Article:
The Supplement You Need If You Have Osteoporosis

Being diagnosed with osteoporosis can be frightening. This bone disease not only causes pain and distress but also affects your everyday life. Simple things, such as going out for a run or carrying your groceries home, can result in fractures. The bones become weaker and weaker, explains the Mayo Clinic, which in turn may increase your risk of falls.

While it's not possible to reverse bone loss, you can slow down this process through lifestyle changes. For example, certain foods — especially those rich in calcium, vitamin D, magnesium, and potassium, can help strengthen your bones. Fatty fish, flaxseed oil, and other foods rich in omega-3s are beneficial, too, according to the Bone Health and Osteoporosis Foundation (BHOF). Researchers also recommend limiting caffeine, alcohol, soft drinks, and most foods containing phytates, oxalates, or large amounts of sodium. Spinach, for instance, is high in oxalates, a group of compounds that inhibit calcium absorption. Caffeine and sodium have similar effects.

In a perfect world, you should be able to get enough calcium, zinc, and other essential nutrients from food. But most foods are highly processed and may lose some of their nutritional value during cooking and storage. Plus, your body might not be able to fully absorb the vitamins and minerals needed for bone health. Either way, certain dietary supplements can prevent further bone loss and fill nutritional gaps.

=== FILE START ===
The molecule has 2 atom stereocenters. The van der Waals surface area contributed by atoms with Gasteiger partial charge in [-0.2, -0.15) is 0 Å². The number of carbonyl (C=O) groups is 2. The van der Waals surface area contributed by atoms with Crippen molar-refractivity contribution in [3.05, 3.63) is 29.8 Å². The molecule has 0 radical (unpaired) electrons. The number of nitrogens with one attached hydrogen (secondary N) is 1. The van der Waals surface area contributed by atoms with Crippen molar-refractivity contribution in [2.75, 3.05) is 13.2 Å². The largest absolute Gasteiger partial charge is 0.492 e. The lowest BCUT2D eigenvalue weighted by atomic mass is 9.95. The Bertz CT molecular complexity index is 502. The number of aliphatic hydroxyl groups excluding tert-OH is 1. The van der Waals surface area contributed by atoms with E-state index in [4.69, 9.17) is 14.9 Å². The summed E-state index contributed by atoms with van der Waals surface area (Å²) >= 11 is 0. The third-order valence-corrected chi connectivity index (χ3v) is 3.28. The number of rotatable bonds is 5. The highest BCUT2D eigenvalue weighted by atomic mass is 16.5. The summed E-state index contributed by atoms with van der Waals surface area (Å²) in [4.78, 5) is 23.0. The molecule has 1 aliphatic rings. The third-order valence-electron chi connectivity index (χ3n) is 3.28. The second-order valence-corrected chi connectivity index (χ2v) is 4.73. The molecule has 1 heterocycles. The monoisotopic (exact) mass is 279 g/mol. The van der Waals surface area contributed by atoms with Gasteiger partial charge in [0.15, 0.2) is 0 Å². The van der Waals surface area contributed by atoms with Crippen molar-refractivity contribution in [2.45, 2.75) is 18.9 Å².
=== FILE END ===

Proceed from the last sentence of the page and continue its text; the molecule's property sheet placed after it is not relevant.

Take this dietary supplement to manage osteoporosis

About 98% of the calcium in your body is stored in the bones, states the National Institutes of Health (NIH). Calcium supports bone growth and repair, muscle function, vasodilation, and other processes. Certain factors, such as aging and low estrogen levels, can affect calcium absorption and contribute to osteoporosis. To stay on the safe side, aim for 1,000 milligrams of calcium per day if you're a man or woman aged 19 to 50, recommends the NIH. Women over 51 years old need 1,200 milligrams per day.

The NIH explains that calcium absorption decreases to 25% in adulthood and continues to decline over time. What's more, only one-third of the calcium in food is absorbed into your body. Given these aspects, it makes sense to take a daily calcium supplement. Most products on the market contain either calcium citrate or calcium carbonate. The latter doesn't need an acidic environment to be absorbed, so it's a better choice for people with low stomach acid levels, says the NIH. Ideally, choose a formula with no more than 500 milligrams of calcium per serving in order to maximize its absorption.

BHOF recommends starting with a small dose, such as 200 or 300 milligrams per day for a week, to minimize the side effects. Calcium supplements may cause digestive distress, so it's best to increase the dosage gradually. Also, note that vitamin D helps increase calcium absorption. Consider taking these supplements together to fully reap the benefits.